Those Puritans who snort against the current dances are quite right when they argue that the tango and the shimmie are violently aphrodisiacal, but what they overlook is the fact that the abolition of such provocative wriggles would probably revive something worse, to wit, the Viennese waltz. The waltz never quite goes out of fashion; it is always just around the corner; every now and then it comes back with a bang. And to the sore harassment and corruption, I suspect, of chemical purity, the ideal of all right-thinkers. The shimmie and the tango are too gross to be very dangerous to civilized human beings; they suggest drinking beer out of buckets; the most elemental good taste is proof enough against them. But the waltz! Ah, the waltz, indeed! It is sneaking, insidious, disarming, lovely. It does its work, not like a college-yell or an explosion in a munitions plant, but like the rustle of the trees, the murmur of the illimitable sea, the sweet gurgle of a pretty girl. The jazz-band fetches only vulgarians, barbarians, idiots, pigs. But there is a mystical something in “Weiner Blut” or “Kiinstler Leben” that fetches even philosophers.
The waltz, in fact, is magnificently improper the art of tone turned bawdy. I venture to say that the compositions of one man alone, Johann Strauss II, have lured more fair young creatures to lamentable complaisance than all the hypodermic syringes of all the white slave scouts since the fall of the Western Empire. There is something about a waltz that is simply irresistible. Try it on the fattest and sedatest or even upon the thinnest and most acidulous of women, and she will be ready, in ten minutes, for a stealthy kiss behind the door nay, she will forthwith impart the embarrassing news that her husband misunderstands her, and drinks too much, and cannot appreciate Maeterlinck, and is going to Cleveland, 0., on business to-morrow …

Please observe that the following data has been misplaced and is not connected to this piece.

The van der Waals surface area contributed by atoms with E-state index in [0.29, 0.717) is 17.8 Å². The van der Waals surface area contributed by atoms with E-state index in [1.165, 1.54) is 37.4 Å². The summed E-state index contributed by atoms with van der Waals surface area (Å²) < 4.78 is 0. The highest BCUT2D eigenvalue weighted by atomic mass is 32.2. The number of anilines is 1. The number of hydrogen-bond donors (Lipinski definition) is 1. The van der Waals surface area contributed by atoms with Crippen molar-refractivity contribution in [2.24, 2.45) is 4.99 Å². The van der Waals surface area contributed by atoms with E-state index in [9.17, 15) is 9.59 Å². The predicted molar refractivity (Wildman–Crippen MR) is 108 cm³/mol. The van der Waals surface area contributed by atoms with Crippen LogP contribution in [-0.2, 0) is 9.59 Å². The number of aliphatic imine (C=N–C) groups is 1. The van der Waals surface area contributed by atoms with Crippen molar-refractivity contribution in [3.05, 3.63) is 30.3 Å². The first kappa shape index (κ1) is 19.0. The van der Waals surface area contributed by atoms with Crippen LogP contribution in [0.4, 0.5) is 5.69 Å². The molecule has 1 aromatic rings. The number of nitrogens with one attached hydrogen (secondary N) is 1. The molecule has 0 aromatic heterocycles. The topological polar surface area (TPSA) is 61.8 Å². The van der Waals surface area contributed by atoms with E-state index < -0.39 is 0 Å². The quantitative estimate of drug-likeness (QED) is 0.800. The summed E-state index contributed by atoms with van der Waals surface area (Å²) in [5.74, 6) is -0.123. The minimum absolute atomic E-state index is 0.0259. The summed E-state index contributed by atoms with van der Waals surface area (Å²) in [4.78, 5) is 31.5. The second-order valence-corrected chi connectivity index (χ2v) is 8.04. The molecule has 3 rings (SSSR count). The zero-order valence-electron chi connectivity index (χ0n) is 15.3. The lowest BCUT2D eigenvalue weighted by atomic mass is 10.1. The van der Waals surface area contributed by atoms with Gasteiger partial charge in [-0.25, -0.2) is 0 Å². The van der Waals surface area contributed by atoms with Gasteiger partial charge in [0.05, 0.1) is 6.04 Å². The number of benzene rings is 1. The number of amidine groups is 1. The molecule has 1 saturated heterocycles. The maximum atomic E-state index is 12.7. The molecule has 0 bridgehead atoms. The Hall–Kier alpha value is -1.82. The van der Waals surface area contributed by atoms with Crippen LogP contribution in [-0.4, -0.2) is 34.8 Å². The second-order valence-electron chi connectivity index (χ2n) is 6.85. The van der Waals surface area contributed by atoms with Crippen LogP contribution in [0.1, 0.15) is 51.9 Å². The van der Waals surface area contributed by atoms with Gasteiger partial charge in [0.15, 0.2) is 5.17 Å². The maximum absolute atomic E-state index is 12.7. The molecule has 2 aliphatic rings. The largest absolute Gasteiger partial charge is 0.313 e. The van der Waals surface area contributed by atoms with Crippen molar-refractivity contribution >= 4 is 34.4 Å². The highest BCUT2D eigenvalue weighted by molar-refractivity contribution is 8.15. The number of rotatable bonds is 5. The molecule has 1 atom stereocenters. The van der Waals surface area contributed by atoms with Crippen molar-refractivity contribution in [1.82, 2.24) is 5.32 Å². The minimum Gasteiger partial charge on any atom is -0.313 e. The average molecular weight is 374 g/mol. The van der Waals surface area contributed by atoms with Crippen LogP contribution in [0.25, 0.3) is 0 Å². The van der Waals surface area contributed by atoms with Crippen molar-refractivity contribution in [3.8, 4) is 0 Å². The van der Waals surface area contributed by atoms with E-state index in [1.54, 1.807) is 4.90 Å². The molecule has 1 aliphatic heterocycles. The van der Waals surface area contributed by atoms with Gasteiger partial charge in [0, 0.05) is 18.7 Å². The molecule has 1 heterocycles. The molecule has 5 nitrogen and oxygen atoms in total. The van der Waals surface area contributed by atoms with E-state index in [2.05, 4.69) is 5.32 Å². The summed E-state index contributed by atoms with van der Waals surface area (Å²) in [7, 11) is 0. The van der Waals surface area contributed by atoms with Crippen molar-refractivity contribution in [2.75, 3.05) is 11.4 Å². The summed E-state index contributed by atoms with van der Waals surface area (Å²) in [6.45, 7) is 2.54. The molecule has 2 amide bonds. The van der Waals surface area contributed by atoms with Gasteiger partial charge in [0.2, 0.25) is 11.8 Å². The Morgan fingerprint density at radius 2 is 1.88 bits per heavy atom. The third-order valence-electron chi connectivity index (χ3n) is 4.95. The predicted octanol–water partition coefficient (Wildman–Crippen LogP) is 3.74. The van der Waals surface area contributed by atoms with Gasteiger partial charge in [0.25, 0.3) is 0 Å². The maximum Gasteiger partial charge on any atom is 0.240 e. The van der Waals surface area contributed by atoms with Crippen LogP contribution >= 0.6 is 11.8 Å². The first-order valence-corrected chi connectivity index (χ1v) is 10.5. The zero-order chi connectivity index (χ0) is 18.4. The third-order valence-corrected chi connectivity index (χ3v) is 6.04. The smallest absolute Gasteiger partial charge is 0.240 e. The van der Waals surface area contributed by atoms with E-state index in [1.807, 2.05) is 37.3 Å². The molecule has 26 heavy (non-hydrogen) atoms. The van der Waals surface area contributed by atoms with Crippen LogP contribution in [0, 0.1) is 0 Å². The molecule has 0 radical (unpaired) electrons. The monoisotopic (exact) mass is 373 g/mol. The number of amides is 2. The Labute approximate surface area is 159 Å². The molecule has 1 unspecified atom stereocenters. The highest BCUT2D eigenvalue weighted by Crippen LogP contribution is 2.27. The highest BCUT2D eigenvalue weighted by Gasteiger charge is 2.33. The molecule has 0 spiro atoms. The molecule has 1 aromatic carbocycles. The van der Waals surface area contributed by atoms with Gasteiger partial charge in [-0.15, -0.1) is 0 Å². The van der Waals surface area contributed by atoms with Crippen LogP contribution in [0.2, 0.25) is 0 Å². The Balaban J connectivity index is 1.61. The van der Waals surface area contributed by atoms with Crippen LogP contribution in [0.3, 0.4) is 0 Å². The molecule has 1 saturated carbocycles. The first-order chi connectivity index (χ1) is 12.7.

H.L. Mencken, “The Allied Arts: Tempo di Valse”, Prejudices: Second Series, 1920.
December 23, 2013
Earlier this year, I had occasion to run a Google search for “Mr Gameway’s Ark” (it’s still almost unknown: the Googles, they do nothing). However, I did find a very early post on the old site that I thought deserved to be pulled out of the dusty archives, because it explains why I can — to this day — barely stand to listen to “Little Drummer Boy”:
James Lileks has a concern about Christmas music:
This isn’t to say all the classics are great, no matter who sings them. I can do without “The Little Drummer Boy,” for example.
It’s the “Bolero” of Christmas songs. It just goes on, and on, and on. Bara-pa-pa-pum, already. Plus, I understand it’s a sweet little story — all the kid had was a drum to play for the newborn infant — but for anyone who remembers what it was like when they had a baby, some kid showing up unannounced to stand around and beat on the skins would not exactly complete your mood. Happily, the song has not spawned a sequel like “The Somewhat Larger Cymbal Adolescent.”
This reminds me about my aversion to this particular song. It was so bad that I could not hear even three notes before starting to wince and/or growl.